How to Bust Bias in the Jungle of Employee Interviews – Part 3
Jodie Kirby | HR, Recruiting| By
In part 1 of this series, we discussed cognitive bias and how it impacts the interview process. Part 2 was a deeper dive into how we can minimize these biases using Structured Behavioral Interviews. In this final section, we’ll discuss how technology is currently being used to counteract bias.
Technology Options for Addressing Cognitive Bias
Depending on your budget, you may be considering how to add in more innovative recruiting technology to your process to fight bias and give your teams better confidence in their hiring decisions. You may already be exploring the vast, virtual jungle of high-tech selection and interview tools, including ones that do analysis on tone of voice, micro facial expressions, and word choices. Many AI tools sprouting up have roots in platforms such as IBM’s Watson, Microsoft’s Machine Learning Studio, AWS’s SageMaker, or the open-source project jointly developed by Microsoft, Amazon, and Facebook: Open Neural Network Exchange (ONNX).
What to Watch Out For
The idea with Artificial Intelligence is that smart algorithms using more and more data can better predict the potential of people than humans. However, as has been widely reported, AI has been shown to learn the same biases humans already have. AI quickly learns what we like because we train it to predict what we like. In hiring, where bias is already evident, we guide machine-learning models down the same path as human interviewers by providing data that is predictive of future success without inadvertently encoding bias. When sifting through these new recruiting technologies, consider not only their predictive capabilities, but also their impact on candidate experience and likelihood of adoption by your hiring teams.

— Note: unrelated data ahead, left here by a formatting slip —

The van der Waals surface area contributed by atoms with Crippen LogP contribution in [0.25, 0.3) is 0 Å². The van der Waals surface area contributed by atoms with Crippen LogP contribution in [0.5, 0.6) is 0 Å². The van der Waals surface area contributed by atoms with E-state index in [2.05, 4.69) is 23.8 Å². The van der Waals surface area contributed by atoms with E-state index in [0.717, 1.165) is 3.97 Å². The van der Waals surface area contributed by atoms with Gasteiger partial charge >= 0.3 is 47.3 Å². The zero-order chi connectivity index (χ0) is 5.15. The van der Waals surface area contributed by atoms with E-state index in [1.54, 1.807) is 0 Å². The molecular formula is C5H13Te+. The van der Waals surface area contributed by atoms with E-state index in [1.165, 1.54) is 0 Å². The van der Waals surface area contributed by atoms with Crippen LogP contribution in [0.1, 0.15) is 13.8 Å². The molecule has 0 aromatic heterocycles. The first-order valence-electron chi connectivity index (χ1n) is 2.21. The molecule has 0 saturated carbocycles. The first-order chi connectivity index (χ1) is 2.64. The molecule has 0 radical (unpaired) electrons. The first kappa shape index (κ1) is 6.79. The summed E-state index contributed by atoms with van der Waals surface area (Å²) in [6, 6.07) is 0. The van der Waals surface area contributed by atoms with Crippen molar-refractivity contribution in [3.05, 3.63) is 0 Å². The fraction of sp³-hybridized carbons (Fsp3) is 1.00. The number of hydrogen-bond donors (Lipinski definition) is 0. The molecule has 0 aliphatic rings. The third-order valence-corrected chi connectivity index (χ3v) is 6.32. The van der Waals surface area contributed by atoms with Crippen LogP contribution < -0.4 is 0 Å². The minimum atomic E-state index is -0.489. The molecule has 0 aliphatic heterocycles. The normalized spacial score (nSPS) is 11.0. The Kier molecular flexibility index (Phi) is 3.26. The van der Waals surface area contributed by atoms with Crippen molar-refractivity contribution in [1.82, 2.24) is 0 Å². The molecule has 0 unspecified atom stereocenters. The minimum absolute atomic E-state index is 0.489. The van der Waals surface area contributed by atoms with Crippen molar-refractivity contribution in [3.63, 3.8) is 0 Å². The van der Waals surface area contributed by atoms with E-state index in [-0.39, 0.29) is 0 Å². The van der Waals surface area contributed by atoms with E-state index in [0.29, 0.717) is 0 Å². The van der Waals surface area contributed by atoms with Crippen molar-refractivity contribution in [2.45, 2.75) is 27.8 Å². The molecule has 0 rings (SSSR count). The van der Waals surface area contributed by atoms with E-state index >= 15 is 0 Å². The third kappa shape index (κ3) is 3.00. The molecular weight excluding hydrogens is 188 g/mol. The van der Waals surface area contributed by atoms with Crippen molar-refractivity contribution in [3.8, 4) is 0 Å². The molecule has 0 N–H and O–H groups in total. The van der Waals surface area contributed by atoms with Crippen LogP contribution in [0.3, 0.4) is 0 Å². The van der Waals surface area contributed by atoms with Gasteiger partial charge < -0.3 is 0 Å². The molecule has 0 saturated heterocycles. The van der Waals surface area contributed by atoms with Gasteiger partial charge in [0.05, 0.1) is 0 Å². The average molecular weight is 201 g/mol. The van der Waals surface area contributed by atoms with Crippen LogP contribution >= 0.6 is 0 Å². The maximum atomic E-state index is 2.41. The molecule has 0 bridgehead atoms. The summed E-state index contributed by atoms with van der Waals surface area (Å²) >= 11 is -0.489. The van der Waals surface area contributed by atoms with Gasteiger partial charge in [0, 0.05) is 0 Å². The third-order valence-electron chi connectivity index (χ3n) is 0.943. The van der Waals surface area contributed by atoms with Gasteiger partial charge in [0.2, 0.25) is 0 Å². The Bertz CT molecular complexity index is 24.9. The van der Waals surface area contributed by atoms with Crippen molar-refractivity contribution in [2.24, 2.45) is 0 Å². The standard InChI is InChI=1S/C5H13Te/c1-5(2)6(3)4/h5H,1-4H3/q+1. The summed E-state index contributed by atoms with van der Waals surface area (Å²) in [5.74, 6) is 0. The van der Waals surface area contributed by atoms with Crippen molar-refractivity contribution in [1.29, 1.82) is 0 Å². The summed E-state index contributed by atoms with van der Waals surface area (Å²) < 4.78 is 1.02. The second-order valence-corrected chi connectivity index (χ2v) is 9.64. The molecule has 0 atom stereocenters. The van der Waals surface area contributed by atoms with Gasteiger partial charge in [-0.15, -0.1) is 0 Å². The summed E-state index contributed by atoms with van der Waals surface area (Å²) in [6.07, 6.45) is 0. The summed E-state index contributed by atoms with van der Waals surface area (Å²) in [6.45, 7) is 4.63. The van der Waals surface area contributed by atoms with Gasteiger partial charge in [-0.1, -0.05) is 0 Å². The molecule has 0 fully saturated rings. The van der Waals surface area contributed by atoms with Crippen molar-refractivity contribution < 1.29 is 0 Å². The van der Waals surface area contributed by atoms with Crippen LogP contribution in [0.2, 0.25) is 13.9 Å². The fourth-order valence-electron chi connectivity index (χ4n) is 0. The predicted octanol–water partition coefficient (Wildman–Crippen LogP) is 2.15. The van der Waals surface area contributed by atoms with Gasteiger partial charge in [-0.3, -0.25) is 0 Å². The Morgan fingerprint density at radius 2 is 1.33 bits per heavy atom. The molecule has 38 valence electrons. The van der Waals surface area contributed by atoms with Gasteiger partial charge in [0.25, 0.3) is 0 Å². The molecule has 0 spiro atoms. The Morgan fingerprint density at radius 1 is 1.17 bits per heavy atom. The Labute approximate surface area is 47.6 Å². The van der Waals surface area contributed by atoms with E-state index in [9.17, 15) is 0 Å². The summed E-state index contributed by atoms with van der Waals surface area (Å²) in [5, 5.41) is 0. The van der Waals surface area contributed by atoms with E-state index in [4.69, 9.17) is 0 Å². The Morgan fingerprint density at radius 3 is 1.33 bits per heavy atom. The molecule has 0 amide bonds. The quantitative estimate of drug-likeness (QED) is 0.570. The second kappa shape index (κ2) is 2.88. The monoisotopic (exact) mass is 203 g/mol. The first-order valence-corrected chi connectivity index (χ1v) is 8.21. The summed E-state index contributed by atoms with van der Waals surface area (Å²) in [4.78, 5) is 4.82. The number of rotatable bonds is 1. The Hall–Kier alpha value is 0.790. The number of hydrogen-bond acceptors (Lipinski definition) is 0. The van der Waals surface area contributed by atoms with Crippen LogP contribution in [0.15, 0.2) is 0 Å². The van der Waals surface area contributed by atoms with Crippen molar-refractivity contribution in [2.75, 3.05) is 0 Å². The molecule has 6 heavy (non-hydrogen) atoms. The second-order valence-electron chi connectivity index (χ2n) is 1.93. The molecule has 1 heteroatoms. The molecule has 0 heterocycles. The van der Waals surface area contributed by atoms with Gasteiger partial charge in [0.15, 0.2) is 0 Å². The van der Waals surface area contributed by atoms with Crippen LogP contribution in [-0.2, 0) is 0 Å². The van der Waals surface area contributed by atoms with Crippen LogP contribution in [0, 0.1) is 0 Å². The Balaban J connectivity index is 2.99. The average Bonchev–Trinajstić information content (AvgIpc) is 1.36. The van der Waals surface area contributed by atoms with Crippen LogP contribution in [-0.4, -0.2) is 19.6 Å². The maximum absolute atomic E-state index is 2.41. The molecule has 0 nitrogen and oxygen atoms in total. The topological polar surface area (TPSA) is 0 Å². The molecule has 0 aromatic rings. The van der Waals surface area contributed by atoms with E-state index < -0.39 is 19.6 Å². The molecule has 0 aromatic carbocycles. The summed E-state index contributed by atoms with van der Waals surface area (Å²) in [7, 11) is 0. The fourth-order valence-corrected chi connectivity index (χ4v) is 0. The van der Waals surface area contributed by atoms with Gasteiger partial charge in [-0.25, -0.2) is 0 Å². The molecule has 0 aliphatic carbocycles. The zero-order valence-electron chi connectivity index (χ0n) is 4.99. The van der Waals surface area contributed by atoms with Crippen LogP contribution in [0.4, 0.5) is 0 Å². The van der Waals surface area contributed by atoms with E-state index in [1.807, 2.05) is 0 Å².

Even if you opt to stay low-tech for now, the good news is that you will still improve hiring results by bringing more awareness and rigor to the process using the tried and true structured behavioral interview, which we discussed in part 2. Despite the growing abundance of new tools, decades of research show that SBIs are valid for predicting performance and that candidates trust them.